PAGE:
On the hind pair of legs, the narrow upper portion (the outer face) of the hind femur is dull yellow and usually banded. The narrow lower portion (the inner face) of the hind femur is sometimes red. The middle portion of the femur (medial area), the broad area between the outer face and inner face, is grooved in a distinct herringbone or chevron pattern. The banding of the outer face is often carried through on the medial area. The fourth segment (tibia) of the hind leg is usually bluish-green or red, but may be brown, yellow, orange, pink, purple, or gray. On all legs the foot (tarsus) is divided into three segments.




A wide variety of plants (polyphagous), but especially dandelion, tumble mustard, wild mustard, pepperweed, western ragweed, downy brome, Kentucky bluegrass, barley, and wheat .

Life Cycle

About six days after mating the female thrusts her ovipositor into the soil at the base of a grass or crop plant and deposits a pod containing 20 to 26 eggs. During the mating season she may mate and lay eggs several times. The eggs hatch in about ten days, depending on the type of the soil, amount of shade, and soil temperature. About 80% of the eggs hatch the year they were deposited. The remaining overwinter and hatch the following year from May to June. After hatching, nymphs undergo five substages of development, shedding their skin each time. They complete the nymphal stage, becoming adults, in 35 to 55 days.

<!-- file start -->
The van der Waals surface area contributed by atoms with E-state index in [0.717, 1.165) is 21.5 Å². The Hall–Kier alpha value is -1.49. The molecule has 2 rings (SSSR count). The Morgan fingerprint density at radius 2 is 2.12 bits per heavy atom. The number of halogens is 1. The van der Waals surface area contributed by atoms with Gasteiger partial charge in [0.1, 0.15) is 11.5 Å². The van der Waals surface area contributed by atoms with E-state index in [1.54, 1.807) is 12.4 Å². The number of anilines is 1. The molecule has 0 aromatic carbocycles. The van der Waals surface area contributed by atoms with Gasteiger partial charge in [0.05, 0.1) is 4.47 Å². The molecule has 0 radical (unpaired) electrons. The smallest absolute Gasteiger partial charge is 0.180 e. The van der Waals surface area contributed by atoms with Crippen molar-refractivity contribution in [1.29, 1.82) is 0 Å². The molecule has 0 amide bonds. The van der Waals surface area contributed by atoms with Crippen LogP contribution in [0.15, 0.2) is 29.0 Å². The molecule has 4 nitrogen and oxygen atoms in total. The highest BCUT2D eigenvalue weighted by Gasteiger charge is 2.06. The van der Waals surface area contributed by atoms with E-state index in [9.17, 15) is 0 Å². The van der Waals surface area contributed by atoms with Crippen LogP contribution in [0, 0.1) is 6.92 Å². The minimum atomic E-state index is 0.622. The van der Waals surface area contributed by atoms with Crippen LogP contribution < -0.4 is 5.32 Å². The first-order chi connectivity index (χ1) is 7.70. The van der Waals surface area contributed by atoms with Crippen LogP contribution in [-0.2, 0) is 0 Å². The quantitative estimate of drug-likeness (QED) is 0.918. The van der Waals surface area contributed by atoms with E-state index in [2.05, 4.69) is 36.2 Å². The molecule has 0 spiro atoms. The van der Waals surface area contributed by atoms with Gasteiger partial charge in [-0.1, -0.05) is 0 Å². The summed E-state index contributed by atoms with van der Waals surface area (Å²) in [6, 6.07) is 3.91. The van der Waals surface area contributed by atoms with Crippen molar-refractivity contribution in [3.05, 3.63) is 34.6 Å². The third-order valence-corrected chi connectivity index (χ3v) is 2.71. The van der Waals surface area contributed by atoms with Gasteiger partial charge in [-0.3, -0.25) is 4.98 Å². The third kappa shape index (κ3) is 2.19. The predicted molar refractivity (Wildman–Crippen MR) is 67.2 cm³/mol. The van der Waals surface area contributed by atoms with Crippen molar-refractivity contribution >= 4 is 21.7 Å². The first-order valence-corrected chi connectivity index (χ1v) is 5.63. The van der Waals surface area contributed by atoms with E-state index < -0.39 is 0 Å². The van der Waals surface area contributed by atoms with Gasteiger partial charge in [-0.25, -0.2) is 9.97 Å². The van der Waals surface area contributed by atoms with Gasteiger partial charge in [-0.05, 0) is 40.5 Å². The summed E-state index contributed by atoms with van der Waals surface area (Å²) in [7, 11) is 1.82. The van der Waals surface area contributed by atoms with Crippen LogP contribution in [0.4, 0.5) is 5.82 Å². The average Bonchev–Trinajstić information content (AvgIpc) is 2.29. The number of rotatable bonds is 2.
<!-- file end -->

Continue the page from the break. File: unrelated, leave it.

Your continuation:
As its name implies, the migratory grasshopper congregates into swarms and migrates in search of food.

Distribution Distribution Map  

Sources: 7, 19, 24, 27, 29.


This may be the most common species of grasshopper in North American grasslands.

Agricultural Pest
Migratory grasshopper is a serious agricultural pest, causing more crop damage than any other species of grasshopper in North America. Nymphs feed on growing seedlings in cultivated fields in the spring. They are a significant threat to wheat, barley, oats, alfalfa, clover, corn, and vegetable crops. When they migrate in massive swarms they may devastate all leafy vegetation wherever they land. Swarms have been detected at all elevations up to 13,000 feet. They have been recorded traveling as much as 575 miles.